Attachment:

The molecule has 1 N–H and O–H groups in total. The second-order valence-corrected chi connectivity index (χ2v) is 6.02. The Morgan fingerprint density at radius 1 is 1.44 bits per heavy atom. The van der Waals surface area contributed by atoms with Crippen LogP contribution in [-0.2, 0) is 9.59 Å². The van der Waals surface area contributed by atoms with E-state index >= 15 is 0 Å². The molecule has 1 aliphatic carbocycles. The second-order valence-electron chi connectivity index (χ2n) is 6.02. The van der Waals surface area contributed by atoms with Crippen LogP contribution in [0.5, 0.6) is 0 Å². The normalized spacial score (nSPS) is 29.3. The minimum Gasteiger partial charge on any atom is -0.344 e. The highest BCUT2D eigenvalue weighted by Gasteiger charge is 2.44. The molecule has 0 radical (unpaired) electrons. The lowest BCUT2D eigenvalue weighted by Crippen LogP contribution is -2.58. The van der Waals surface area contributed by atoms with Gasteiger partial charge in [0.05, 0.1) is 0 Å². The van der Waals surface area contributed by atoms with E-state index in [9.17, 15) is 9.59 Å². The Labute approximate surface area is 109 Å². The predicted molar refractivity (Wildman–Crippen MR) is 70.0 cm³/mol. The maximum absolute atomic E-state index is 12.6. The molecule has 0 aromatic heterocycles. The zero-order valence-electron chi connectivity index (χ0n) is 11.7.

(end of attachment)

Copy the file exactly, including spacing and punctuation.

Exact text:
The molecule has 1 N–H and O–H groups in total. The second-order valence-corrected chi connectivity index (χ2v) is 6.02. The Morgan fingerprint density at radius 1 is 1.44 bits per heavy atom. The van der Waals surface area contributed by atoms with Crippen LogP contribution in [-0.2, 0) is 9.59 Å². The van der Waals surface area contributed by atoms with E-state index >= 15 is 0 Å². The molecule has 1 aliphatic carbocycles. The second-order valence-electron chi connectivity index (χ2n) is 6.02. The van der Waals surface area contributed by atoms with Crippen LogP contribution in [0.5, 0.6) is 0 Å². The normalized spacial score (nSPS) is 29.3. The minimum Gasteiger partial charge on any atom is -0.344 e. The highest BCUT2D eigenvalue weighted by Gasteiger charge is 2.44. The molecule has 0 radical (unpaired) electrons. The lowest BCUT2D eigenvalue weighted by Crippen LogP contribution is -2.58. The van der Waals surface area contributed by atoms with Gasteiger partial charge in [0.05, 0.1) is 0 Å². The van der Waals surface area contributed by atoms with E-state index in [9.17, 15) is 9.59 Å². The Labute approximate surface area is 109 Å². The predicted molar refractivity (Wildman–Crippen MR) is 70.0 cm³/mol. The maximum absolute atomic E-state index is 12.6. The molecule has 0 aromatic heterocycles. The zero-order valence-electron chi connectivity index (χ0n) is 11.7.